According to Reuters, this will lower the net-zero cap for Phase 1 to the top of the consulted range of 887-936 million UK allowances, the authority said. The current cap is 1,365 million, according to the consultation papers.

It also announced that the UK ETS will be extended to cover domestic maritime transport from 2026 and to cover waste from 2028, while a phased removal of free carbon allowances for the aviation industry will be rolled out in 2026.

While the European ETS is the oldest and biggest carbon trading scheme, the Regional Greenhouse Gas Initiative (RGGI) was the first ETS in the US and has grown to include eleven states. With supply and demand adjustments being finalised by the end of 2023, these are likely to be supportive for RGGI prices going forward.

Figure 1: European Union ETS Futures Price

carbon-markets-1 Source: ICE, June 2023. Past performance is not indicative of future performance.

Figure 2: RGGI Futures Price

carbon-markets-2 Source: ICE, June 2023. Past performance is not indicative of future performance.

2023 could be a vintage carbon year

We are bullish on the long-term outlook for carbon permit prices in compliance markets as they remain the policy tool of choice for incentivising abatement. Further the current environment could potentially be a compelling entry point as each of the four major markets has either recently increased its climate ambition or are expected to do so soon.

Elsewhere, Morgan Stanley takes a similar view, “We continue to see the case for structurally higher EUA carbon prices ahead to support the decarbonisation of industry. We consider this objective to be synonymous with energy security as much as climate action.” And CitiBank also note that, “despite a steepening contango of rising costs of carry, we continue to believe the market is underestimating the long-term EUA price.”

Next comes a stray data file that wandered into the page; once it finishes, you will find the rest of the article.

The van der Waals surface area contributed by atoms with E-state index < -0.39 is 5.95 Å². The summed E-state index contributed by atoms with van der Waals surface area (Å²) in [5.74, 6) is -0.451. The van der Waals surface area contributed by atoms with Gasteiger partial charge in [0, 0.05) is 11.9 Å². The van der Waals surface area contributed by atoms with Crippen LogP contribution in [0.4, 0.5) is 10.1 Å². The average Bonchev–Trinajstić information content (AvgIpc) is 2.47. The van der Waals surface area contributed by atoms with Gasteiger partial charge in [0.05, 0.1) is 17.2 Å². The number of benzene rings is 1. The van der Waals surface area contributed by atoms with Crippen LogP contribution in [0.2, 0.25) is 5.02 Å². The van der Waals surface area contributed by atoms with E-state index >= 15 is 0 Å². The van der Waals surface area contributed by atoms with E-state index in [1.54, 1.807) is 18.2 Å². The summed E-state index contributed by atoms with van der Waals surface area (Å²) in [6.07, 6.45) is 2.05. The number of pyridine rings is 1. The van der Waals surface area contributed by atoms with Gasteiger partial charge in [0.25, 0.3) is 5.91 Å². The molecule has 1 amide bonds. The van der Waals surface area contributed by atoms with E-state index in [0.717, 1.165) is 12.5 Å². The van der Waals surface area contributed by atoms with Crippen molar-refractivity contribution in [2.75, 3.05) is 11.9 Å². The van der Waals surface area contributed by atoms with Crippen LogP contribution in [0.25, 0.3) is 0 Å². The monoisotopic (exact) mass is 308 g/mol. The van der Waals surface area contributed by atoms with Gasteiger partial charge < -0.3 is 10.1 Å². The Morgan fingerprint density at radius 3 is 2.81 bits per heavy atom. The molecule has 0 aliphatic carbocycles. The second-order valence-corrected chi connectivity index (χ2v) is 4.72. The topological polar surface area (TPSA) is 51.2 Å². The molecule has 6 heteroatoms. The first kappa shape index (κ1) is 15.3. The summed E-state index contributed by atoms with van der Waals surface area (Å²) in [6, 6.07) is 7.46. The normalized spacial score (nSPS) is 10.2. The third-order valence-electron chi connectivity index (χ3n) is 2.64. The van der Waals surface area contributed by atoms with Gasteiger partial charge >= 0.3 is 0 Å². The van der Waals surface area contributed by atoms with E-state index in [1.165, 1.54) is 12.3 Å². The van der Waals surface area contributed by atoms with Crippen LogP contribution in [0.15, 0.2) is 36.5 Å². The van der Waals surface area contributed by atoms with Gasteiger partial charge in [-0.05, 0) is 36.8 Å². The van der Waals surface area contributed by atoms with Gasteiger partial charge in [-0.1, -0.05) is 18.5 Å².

To achieve UN goals, being to limit global temperature increases to 1.5 degrees Celsius (ratified by the Paris Agreement), the International Monetary Fund and Organization for Economic Cooperation and Development report on tax policy and climate change has estimated that a carbon price of US$144 is needed by 20301. Currently, prices are not near that level.


Alice Shen is a Senior Associate at VanEck. All prices and analysis at 11 July 2023. This information was produced by Alice Shen and published by Livewire Markets (ABN 24 112 294 649), which is an Australian Financial Services Licensee (Licence No. 286 531This material is intended to provide general advice only. It has been prepared without having regard to or taking into account any particular investor’s objectives, financial situation and/or needs. All investors should therefore consider the appropriateness of the advice, in light of their own objectives, financial situation and/or needs, before acting on the advice. This article does not reflect the views of WealthHub Securities Limited.